Rising inequality and social polarisation are set to shape world developments for the next decade after contributing to Britain's decision to leave the European Union and the ballot-box success of US president-elect Donald Trump, the World Economic Forum says.
Climate change was underlined as the third major global trend in the WEF's annual assessment of global risks, published on Wednesday at an event at Bloomberg's European headquarters in London. It said world leaders must work together to avoid "further hardship and volatility in the coming decade".
"There's a wide array of potential threats; growing social and political turmoil, potential business interruptions which could stem from inter-state conflict, from social instability, terrorist attacks," John Drzik, president of global risk at Marsh USA, which contributed to the study, said in an interview.
"This whole social and political context creates the potential for disruption."
A weak economic recovery following the global financial crisis has widened the gap between rich and poor, fuelling a sense of "economic malaise" that's led to the rise of populist parties, according to the report.
While Brexit and Trump were the highest-profile signs of an anti-establishment backlash in Western democracies, the evidence extends far wider, with support growing for far-right parties in Germany, France, Italy and the Netherlands among others.
"Continued slow growth combined with high debt and demographic change creates an environment that favours financial crises and growing inequality," WEF founder Klaus Schwab wrote in the report's preface.
"Pervasive corruption, short-termism and unequal distribution of the benefits of growth suggest that the capitalist economic model may not be delivering for people."
The survey involved 750 experts assessing 30 global risks ranging from deflation and asset bubbles to extreme weather events, terrorist attacks, food crises and cyber attacks. They identified trends including an ageing population, climate change, social polarisation and income inequality that could amplify those risks.
The forum ranked risks by impact and likelihood.
While weapons of mass destruction were deemed the most impactful risk, they were also judged unlikely.
Extreme weather events were the next most impactful, and were also rated the most likely risk. The next four most likely risks were large-scale involuntary migration, major natural disasters, large-scale terrorist attacks and a massive incident of data theft or fraud.
If you take an event where 100,000 household devices are activated as weapons, it starts to get you to think in an era of geopolitical tensions and state-sponsored attacks about what could happen.John Drzik, president of global risk at Marsh USA
The report will be discussed at the WEF's annual gathering of political and business leaders in Davos, Switzerland, beginning on January 17.
Rising income inequality was identified as the most important underlying trend determining global events, followed by climate change and societal polarisation.
The WEF said that the share of income going to the top 1 per cent of earners has increased in countries including the US, Britain, Australia and Canada since the 1980s.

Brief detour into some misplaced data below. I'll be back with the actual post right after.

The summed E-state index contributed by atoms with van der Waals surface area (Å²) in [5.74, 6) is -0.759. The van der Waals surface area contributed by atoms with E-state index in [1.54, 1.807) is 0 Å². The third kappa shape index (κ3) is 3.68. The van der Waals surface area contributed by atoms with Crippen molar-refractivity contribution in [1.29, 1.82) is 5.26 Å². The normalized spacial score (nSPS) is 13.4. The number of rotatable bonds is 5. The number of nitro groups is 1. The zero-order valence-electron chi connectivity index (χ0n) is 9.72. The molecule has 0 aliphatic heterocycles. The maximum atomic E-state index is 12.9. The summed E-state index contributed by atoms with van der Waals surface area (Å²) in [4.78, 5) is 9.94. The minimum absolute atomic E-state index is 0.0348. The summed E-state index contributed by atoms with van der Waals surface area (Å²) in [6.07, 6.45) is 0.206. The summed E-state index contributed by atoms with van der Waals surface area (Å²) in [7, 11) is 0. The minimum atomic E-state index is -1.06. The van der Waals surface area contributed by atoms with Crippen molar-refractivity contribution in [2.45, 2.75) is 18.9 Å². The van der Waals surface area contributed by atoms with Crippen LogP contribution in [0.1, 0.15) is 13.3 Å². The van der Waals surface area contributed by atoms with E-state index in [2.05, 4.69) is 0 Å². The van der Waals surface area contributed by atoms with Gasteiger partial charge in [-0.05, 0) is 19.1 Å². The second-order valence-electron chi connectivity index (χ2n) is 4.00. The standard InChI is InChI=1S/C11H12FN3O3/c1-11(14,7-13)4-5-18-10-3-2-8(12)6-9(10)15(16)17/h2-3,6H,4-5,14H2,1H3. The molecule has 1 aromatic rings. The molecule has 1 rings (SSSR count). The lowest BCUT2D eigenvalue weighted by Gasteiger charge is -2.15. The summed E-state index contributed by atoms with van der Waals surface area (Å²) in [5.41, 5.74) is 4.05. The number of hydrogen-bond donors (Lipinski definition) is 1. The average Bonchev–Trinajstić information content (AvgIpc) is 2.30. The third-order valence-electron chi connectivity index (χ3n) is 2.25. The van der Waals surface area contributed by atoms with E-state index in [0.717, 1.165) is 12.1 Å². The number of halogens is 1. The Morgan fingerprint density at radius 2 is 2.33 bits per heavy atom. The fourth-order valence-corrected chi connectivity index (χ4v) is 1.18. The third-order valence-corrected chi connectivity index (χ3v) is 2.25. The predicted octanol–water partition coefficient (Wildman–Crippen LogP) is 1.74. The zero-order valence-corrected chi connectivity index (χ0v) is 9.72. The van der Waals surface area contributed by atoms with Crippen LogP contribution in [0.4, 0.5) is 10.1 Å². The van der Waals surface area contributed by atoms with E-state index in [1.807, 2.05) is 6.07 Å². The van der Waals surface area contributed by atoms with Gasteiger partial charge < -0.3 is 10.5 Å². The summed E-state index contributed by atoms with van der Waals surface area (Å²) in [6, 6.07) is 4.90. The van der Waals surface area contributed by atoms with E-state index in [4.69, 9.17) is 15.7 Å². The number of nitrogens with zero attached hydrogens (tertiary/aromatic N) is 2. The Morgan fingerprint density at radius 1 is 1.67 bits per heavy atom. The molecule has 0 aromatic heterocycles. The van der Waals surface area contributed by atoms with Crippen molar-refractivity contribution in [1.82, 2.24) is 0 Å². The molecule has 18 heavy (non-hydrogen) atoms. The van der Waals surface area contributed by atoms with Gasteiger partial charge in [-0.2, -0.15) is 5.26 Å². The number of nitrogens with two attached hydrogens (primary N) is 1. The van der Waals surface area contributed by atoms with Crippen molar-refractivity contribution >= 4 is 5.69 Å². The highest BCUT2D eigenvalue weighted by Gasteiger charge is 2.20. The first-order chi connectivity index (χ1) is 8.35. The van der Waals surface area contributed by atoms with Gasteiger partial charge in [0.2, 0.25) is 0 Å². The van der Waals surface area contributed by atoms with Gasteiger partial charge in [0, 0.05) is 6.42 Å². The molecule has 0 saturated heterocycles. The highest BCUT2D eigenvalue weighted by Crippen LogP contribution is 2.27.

The policy of quantitative easing, whereby central banks make large-scale purchases of government bonds, has exacerbated inequality by enriching owners of financial assets, it said.
"Concerns over income and wealth distribution are becoming more politically disruptive, and much greater emphasis is needed on the increasing financial insecurity that characterises many people's lives," the WEF said.
"The combination of economic inequality and political polarisation threatens to amplify global risks, fraying the social solidarity on which the legitimacy of our economic and political systems rests."
Potential for cyber attacks
The report's authors pointed to a "deteriorating commitment to global cooperation", with Russia and South Africa among nations pulling out of the International Criminal Court in 2016 and China rejecting the verdict of an international tribunal over disputed waters in the South China Sea.
In addition, Trump has said he's considering pulling the US out of the Paris Agreement, the first truly global deal committing nations to curb the emissions that cause global warming.
For businesses, the biggest risk is the potential for cyber attacks, particularly as more household devices and industrial controls become connected to the internet, according to Drzik.
"This is the risk that is on the minds of the boards and CEOs,'' Drzik said.
"If you take an event where 100,000 household devices are activated as weapons, it starts to get you to think in an era of geopolitical tensions and state-sponsored attacks about what could happen. These are things like thermostats, any lighting device, anything that's connected to the internet in your house can be used now as a weapon.''
The WEF called for the creation of new policies to help more people benefit from new technologies. It examined 12 emerging technologies, ranging from three-dimensional printing to renewable energy.
Advances in artificial intelligence and robotics yielded the greatest potential benefits, but also the biggest potential negative effects, it said.
"Without proper governance and re-skilling of workers, technology will eliminate jobs faster than it creates them," said Cecilia Reyes, chief risk officer at Zurich Insurance Group, which contributed to the study.
"Governments can no longer provide historical levels of social protection and an anti-establishment narrative has gained traction, with new political leaders blaming globalisation for society's challenges, creating a vicious cycle in which lower economic growth will only amplify inequality."